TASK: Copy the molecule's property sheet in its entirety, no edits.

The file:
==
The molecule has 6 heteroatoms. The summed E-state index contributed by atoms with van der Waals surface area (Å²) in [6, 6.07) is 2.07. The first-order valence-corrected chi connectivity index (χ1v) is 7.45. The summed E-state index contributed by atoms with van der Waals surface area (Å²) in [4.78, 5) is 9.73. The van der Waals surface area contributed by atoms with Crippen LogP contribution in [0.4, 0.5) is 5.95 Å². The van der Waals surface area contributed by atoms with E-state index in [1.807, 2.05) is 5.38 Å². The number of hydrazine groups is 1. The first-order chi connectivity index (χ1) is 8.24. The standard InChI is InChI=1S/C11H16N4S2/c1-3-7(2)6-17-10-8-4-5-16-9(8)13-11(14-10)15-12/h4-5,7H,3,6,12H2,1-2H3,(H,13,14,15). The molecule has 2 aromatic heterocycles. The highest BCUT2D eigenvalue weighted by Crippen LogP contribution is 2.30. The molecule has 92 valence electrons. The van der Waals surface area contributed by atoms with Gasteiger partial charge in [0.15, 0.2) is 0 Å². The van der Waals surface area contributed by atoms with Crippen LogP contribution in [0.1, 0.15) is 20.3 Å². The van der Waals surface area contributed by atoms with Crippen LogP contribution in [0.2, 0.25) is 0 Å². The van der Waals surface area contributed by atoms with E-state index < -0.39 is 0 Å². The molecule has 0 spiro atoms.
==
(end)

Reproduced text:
The molecule has 6 heteroatoms. The summed E-state index contributed by atoms with van der Waals surface area (Å²) in [6, 6.07) is 2.07. The first-order valence-corrected chi connectivity index (χ1v) is 7.45. The summed E-state index contributed by atoms with van der Waals surface area (Å²) in [4.78, 5) is 9.73. The van der Waals surface area contributed by atoms with Crippen LogP contribution in [0.4, 0.5) is 5.95 Å². The van der Waals surface area contributed by atoms with E-state index in [1.807, 2.05) is 5.38 Å². The number of hydrazine groups is 1. The first-order chi connectivity index (χ1) is 8.24. The standard InChI is InChI=1S/C11H16N4S2/c1-3-7(2)6-17-10-8-4-5-16-9(8)13-11(14-10)15-12/h4-5,7H,3,6,12H2,1-2H3,(H,13,14,15). The molecule has 2 aromatic heterocycles. The highest BCUT2D eigenvalue weighted by Crippen LogP contribution is 2.30. The molecule has 92 valence electrons. The van der Waals surface area contributed by atoms with Gasteiger partial charge in [0.15, 0.2) is 0 Å². The van der Waals surface area contributed by atoms with Crippen LogP contribution in [0.1, 0.15) is 20.3 Å². The van der Waals surface area contributed by atoms with Crippen LogP contribution in [0.2, 0.25) is 0 Å². The van der Waals surface area contributed by atoms with E-state index < -0.39 is 0 Å². The molecule has 0 spiro atoms.